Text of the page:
Medium- and long-term contracts signed by Chinese coal suppliers shall account for over 80% of their resources: economic planner
Published: Mar 18, 2022 12:26 PM Updated: Mar 18, 2022 12:20 PM
A coal mine in Xiaoyi City, Shanxi Province Photo: VCG

A coal mine in Xiaoyi City, Shanxi Province Photo: VCG

China's National Development and Reform Commission (NDRC), the country's top economic planner, will launch special investigation into the implementation of medium- and long-term contracts signed by coal suppliers in 2022. The commission requires the medium- and long-term contracts signed by coal enterprises to account for more than 80 percent of the resources they own.

The move represents the latest efforts by Chinese authorities to stabilize energy supply and clear away potential clouds on economic activities amid mounting global uncertainties, including the protracted Russia-Ukraine tensions that have stretched global energy supply.

According to a notice issued by NDRC, a special investigation will be conducted soon, and relevant enterprises and authorities are required to conduct self investigation and make rectifications in advance.

"Coal enterprises need to sign abundant medium- and long-term contracts, and the supply of coal to electricity and heating enterprises shall all be covered by such contracts," reads the notice.

Every medium- and long-term contract signed should stimulate the price or coal pricing mechanism within a reasonable range, and elements including quantity, quality, period, flow, transportation methods, and responsibility for breaching contract should also be clearly identified, according to the notice.

All coal contracts signed should be recorded in the national coal trading center for online supervision, and the contracts' implementation needs to be reported online every month. No fabrication and "discounts" on implementation are allowed.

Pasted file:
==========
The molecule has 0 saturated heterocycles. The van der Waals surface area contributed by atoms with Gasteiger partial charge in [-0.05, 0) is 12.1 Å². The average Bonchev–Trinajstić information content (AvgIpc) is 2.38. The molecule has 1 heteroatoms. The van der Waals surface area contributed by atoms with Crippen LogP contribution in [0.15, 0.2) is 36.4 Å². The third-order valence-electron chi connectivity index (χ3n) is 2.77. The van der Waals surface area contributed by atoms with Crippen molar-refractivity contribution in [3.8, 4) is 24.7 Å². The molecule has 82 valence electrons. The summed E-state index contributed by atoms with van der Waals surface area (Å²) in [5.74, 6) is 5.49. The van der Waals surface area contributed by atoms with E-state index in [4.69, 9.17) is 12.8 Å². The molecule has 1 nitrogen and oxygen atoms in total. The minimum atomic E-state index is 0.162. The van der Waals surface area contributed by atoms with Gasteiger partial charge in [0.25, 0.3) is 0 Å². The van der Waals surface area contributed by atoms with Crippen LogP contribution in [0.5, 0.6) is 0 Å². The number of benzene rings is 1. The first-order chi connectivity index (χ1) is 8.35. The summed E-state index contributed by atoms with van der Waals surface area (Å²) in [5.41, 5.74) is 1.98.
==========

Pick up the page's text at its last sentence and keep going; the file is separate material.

The notice also stressed that investigation teams will conduct inspection based on a variety of ways including examining original data, discussion talks and field research. Enterprises which carried out contracts in a good way will be rewarded and those that executed the contracts poorly will be held accountable. The conditions of contract implementation will be included in enterprises' credit record, and be linked to their capacity approval and transportation resources allocation, according to the NDRC.

Currently, China's coal self-sufficiency rate has exceeded 90 percent. Industry insiders expect to see coal prices drop in late March, when most areas in North China will end heating seasons and demand will dwindle as a result. 

The NDRC stipulated in February that the long-term transaction price of coal loaded on ships at Qinhuangdao Port, China's main coal port in North China's Hebei Province, should range from 570 yuan ($90.2) to 770 yuan per ton, including tax.

Global Times